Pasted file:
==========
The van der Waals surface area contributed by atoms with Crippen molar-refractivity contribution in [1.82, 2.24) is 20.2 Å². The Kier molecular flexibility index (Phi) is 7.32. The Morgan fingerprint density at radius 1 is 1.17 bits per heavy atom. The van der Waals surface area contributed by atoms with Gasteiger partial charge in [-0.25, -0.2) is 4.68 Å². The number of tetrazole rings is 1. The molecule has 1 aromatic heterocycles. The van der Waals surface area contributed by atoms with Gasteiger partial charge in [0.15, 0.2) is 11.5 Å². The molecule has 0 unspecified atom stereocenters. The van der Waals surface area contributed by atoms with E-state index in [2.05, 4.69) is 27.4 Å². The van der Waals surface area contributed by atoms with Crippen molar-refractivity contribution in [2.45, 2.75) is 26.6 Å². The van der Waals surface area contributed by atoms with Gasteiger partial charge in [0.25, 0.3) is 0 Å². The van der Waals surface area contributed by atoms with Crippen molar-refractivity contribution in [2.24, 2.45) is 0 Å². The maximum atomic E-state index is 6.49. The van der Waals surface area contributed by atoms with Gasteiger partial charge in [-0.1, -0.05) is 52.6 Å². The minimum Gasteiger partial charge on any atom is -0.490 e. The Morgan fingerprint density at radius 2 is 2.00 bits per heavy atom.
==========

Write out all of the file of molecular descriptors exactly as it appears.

The van der Waals surface area contributed by atoms with Crippen molar-refractivity contribution in [1.82, 2.24) is 20.2 Å². The Kier molecular flexibility index (Phi) is 7.32. The Morgan fingerprint density at radius 1 is 1.17 bits per heavy atom. The van der Waals surface area contributed by atoms with Gasteiger partial charge in [-0.25, -0.2) is 4.68 Å². The number of tetrazole rings is 1. The molecule has 1 aromatic heterocycles. The van der Waals surface area contributed by atoms with Gasteiger partial charge in [0.15, 0.2) is 11.5 Å². The molecule has 0 unspecified atom stereocenters. The van der Waals surface area contributed by atoms with E-state index in [2.05, 4.69) is 27.4 Å². The van der Waals surface area contributed by atoms with Crippen molar-refractivity contribution in [2.45, 2.75) is 26.6 Å². The van der Waals surface area contributed by atoms with Gasteiger partial charge in [0.25, 0.3) is 0 Å². The van der Waals surface area contributed by atoms with Crippen molar-refractivity contribution in [2.24, 2.45) is 0 Å². The maximum atomic E-state index is 6.49. The van der Waals surface area contributed by atoms with Gasteiger partial charge in [-0.1, -0.05) is 52.6 Å². The minimum Gasteiger partial charge on any atom is -0.490 e. The Morgan fingerprint density at radius 2 is 2.00 bits per heavy atom.